If you’re going to learn piano chords online, make sure you practice them and listen really carefully to the sound that you create.  If your keyboard chords chart is notated you’ll see that the notes are stacked up on top of each other.  Make sure that when you play the notes, the keys are also struck down at the same time.  There’s nothing worse than hearing individual keys being put down when you’re really after a good solid block chord.

The piano accordion is a whole other animal to a piano so please do NOT get confused!!  Regardless, all keyboard instruments have the ability to strike down more than one note at the same time, meaning, they all have the ability to sound chords.  Some chords sound great – these are usually major or minor, others are … less great.

Going through piano chords for beginners, a formula chart is handy as it shows chord inversions.  For example, an A major piano chord will contain A, C# and E but we can easily re-arrange these notes so that the C# is now the root, then the E and finally the A.  This is known as first inversion.  If we allow E to become the bass of the chord we form a second inversion.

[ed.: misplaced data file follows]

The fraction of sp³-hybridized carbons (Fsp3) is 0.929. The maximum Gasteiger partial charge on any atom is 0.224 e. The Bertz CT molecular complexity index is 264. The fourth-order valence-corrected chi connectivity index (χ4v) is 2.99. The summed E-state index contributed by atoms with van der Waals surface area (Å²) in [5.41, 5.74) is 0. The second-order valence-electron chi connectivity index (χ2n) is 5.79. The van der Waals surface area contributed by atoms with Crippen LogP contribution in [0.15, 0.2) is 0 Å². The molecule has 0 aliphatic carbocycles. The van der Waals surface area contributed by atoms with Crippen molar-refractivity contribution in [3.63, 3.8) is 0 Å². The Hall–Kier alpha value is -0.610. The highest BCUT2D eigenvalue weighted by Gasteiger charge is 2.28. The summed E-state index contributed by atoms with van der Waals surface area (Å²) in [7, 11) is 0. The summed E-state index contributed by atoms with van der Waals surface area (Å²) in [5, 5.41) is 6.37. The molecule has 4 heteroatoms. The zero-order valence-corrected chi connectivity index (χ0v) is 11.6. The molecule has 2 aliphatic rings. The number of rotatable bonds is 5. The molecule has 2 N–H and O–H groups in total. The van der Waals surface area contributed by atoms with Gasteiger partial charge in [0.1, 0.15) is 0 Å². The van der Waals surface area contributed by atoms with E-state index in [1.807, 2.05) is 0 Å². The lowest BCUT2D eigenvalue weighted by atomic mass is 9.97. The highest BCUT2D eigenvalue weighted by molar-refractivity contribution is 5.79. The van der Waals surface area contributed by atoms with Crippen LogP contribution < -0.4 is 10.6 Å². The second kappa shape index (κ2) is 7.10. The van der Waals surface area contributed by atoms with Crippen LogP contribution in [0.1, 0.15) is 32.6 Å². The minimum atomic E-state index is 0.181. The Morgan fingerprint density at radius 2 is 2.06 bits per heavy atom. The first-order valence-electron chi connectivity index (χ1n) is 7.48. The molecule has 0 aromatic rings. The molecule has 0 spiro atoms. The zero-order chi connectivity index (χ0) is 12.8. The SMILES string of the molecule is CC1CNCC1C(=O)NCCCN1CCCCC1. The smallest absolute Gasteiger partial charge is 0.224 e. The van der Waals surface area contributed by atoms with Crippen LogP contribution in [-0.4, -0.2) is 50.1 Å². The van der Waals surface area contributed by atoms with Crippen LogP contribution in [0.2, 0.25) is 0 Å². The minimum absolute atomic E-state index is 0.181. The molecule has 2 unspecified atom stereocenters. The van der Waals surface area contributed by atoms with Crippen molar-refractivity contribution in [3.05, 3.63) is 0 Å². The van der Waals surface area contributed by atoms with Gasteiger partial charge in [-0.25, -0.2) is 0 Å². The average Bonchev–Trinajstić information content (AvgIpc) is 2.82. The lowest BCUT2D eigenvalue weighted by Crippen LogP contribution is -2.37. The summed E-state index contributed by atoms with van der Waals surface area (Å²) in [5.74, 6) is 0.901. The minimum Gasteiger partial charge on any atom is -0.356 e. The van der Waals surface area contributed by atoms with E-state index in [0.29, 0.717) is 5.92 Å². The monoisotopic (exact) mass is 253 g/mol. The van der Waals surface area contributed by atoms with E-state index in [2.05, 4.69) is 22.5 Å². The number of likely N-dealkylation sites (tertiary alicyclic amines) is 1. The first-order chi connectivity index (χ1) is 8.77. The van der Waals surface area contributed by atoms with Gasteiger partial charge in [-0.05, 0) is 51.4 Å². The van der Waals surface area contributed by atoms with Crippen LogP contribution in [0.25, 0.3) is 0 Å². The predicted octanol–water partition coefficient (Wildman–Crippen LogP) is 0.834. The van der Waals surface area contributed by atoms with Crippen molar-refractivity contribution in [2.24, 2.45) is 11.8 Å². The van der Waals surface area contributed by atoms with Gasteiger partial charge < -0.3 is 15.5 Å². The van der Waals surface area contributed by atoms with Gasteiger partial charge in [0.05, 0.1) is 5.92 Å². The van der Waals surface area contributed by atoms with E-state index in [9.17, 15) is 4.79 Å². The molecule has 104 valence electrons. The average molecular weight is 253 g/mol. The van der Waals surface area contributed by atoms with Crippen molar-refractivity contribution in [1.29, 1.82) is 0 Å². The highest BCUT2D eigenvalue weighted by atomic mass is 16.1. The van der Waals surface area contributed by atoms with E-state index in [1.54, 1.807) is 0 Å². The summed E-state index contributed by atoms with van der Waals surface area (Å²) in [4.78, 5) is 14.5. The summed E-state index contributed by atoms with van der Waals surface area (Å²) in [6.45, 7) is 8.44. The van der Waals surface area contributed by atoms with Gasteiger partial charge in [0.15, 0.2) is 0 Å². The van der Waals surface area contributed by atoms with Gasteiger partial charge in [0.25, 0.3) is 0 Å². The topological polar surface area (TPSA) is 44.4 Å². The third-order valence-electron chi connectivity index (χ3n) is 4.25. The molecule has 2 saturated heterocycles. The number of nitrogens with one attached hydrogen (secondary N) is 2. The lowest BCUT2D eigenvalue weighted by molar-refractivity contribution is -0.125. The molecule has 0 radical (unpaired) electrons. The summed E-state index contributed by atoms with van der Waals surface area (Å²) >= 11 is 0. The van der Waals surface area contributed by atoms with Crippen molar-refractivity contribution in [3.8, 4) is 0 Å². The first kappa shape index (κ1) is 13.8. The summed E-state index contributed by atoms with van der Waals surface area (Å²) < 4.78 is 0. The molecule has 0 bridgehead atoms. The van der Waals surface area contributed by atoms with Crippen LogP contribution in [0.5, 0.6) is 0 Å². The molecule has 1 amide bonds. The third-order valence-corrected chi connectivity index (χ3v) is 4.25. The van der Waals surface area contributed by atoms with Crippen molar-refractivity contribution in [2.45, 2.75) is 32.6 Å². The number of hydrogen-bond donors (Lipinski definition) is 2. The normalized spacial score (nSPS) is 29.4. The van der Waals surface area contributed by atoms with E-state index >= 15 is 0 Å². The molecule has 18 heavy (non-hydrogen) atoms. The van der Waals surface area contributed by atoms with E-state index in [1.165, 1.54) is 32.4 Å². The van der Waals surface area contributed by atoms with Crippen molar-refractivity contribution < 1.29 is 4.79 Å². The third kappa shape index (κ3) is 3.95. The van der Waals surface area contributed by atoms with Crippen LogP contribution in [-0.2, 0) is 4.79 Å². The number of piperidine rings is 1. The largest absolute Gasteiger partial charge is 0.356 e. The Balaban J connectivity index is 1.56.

Speaking of chord inversions, you can quickly notate chord positions by using the letters “b” for a first inversion and a “c” for a second inversion.  If you’re working with 7th chords, then you can also use a “d” to denote a third inversion.  Practice playing around with these inversions as these are generally “weaker” than their root position counterparts and as a result, make for great chord progressions.

If you’re after a piano chord chart for beginners (pdf), then make sure you check out the video above.  This is something you can either purchase or create yourself.  A super handy, visual wheel that outlines what keys you need for each scale chord.

Sometimes you want to be a little bit more genre specific.  Let’s say you’re after gospel piano chords and how to play chords on piano for worship.  Quite often, a combination of specific chords will be used to create a typical sound. These can include Chord II – V – I.

Piano minor chords don’t have to be confusing.  In fact they are quite easy to pick up.  First of all, play a major triad (the intervals will be a major third A – C#, followed by a minor third C# – E. This will you give you the basic A-C#-E.  To transform this into a minor chord, lower the middle note by a semitone, that is, make each key a minor third interval.  You should now have A C E.  If you are after a 7th chord, add another minor third above the E.  Your final chord should be A C E G.